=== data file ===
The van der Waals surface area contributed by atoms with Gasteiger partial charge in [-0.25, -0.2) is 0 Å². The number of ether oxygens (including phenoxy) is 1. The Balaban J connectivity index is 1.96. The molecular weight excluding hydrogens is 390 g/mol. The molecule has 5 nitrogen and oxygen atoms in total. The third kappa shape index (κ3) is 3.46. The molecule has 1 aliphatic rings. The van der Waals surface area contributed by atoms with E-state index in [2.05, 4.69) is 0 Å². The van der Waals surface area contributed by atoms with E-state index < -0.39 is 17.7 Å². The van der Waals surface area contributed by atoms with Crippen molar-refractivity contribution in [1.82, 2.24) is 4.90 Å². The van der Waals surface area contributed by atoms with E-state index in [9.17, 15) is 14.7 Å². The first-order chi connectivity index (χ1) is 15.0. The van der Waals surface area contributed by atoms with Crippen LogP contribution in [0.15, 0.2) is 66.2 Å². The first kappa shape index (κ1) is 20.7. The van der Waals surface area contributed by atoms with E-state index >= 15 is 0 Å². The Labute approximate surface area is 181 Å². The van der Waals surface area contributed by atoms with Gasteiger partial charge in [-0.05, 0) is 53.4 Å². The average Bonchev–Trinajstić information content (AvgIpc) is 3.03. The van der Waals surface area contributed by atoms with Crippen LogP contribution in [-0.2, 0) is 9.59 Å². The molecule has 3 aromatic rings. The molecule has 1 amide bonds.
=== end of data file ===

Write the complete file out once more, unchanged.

The van der Waals surface area contributed by atoms with Gasteiger partial charge in [-0.25, -0.2) is 0 Å². The number of ether oxygens (including phenoxy) is 1. The Balaban J connectivity index is 1.96. The molecular weight excluding hydrogens is 390 g/mol. The molecule has 5 nitrogen and oxygen atoms in total. The third kappa shape index (κ3) is 3.46. The molecule has 1 aliphatic rings. The van der Waals surface area contributed by atoms with E-state index in [2.05, 4.69) is 0 Å². The van der Waals surface area contributed by atoms with E-state index < -0.39 is 17.7 Å². The van der Waals surface area contributed by atoms with Crippen molar-refractivity contribution in [1.82, 2.24) is 4.90 Å². The van der Waals surface area contributed by atoms with E-state index in [9.17, 15) is 14.7 Å². The first-order chi connectivity index (χ1) is 15.0. The van der Waals surface area contributed by atoms with Crippen LogP contribution in [0.15, 0.2) is 66.2 Å². The first kappa shape index (κ1) is 20.7. The van der Waals surface area contributed by atoms with E-state index >= 15 is 0 Å². The Labute approximate surface area is 181 Å². The van der Waals surface area contributed by atoms with Gasteiger partial charge in [-0.05, 0) is 53.4 Å². The average Bonchev–Trinajstić information content (AvgIpc) is 3.03. The van der Waals surface area contributed by atoms with Crippen LogP contribution in [-0.2, 0) is 9.59 Å². The molecule has 3 aromatic rings. The molecule has 1 amide bonds.